It's not a particularly quick interface, but it works, and Snap is extremely cool. By snapping the appropriate app alongside, you can watch a video, browse the web, or even consult a game's manual without ever leaving your game — true multitasking on a game console. With a lot of button presses and a little bit of trial and error, you can go from a relatively empty home screen and app tray to one filled with a personalized collection of recently opened and favorited programs that follow you wherever your Xbox Live account goes.
But if you use the Xbox One the way Microsoft intended, you might not be pressing buttons at all.
With the Xbox One, Kinect is everywhere
That’s because every Xbox One comes with Microsoft's new Kinect, a powerful camera and microphone array designed to turn you into the controller and to replace buttons and joysticks with gestures and voice commands. With the Xbox 360, Kinect had a minimal role in the interface: you could wave your hands to painstakingly swipe through pages of app icons, and you could issue voice commands to select a limited number of menu items on-screen. With the Xbox One, Kinect is everywhere.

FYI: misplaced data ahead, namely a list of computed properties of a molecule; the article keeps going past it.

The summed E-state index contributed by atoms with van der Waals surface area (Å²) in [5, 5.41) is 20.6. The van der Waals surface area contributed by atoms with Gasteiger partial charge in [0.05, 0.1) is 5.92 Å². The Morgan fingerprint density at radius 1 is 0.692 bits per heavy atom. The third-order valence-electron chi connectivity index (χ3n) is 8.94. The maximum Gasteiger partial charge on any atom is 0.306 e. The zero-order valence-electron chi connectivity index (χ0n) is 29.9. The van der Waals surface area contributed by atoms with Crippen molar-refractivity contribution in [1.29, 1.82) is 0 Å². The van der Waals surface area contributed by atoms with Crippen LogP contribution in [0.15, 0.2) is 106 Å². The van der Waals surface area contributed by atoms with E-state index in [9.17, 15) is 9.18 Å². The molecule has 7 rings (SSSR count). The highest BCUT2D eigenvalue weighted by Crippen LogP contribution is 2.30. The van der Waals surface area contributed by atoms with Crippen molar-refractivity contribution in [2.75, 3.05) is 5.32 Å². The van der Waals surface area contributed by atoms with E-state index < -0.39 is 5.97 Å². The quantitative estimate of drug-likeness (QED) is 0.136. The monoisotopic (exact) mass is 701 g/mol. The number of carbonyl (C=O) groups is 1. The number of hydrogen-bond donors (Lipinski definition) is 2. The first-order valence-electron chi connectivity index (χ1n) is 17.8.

Forget logging into your Xbox Live account: after a few sessions, Kinect will do that automatically whenever it sees you in the room. (It even excitedly greets you when it finds you.) Forget remembering where in the interface you left a game: say "Xbox, Go to Dead Rising 3" from anywhere in the operating system, anywhere at all, and you're playing as soon as the game loads. Say "Xbox Bing" and the name of a movie, and the console will find it for you and take you to a place to watch. Say "Xbox, record that" after you do something spectacular in a game, and your travails are captured for all the world to see. Browsing the web on a television is also far better with Kinect at the helm — while you can't dictate URLs with your voice, Internet Explorer will now recognize commands like "Browse to The Verge" and even let you click on links when you say them out loud. To some degree, the system will even teach you the commands itself: say "Xbox" or "Xbox Select" anywhere in the interface, and the Xbox will highlight things you can say in green text until you close the menu once more with a "Stop Listening" command.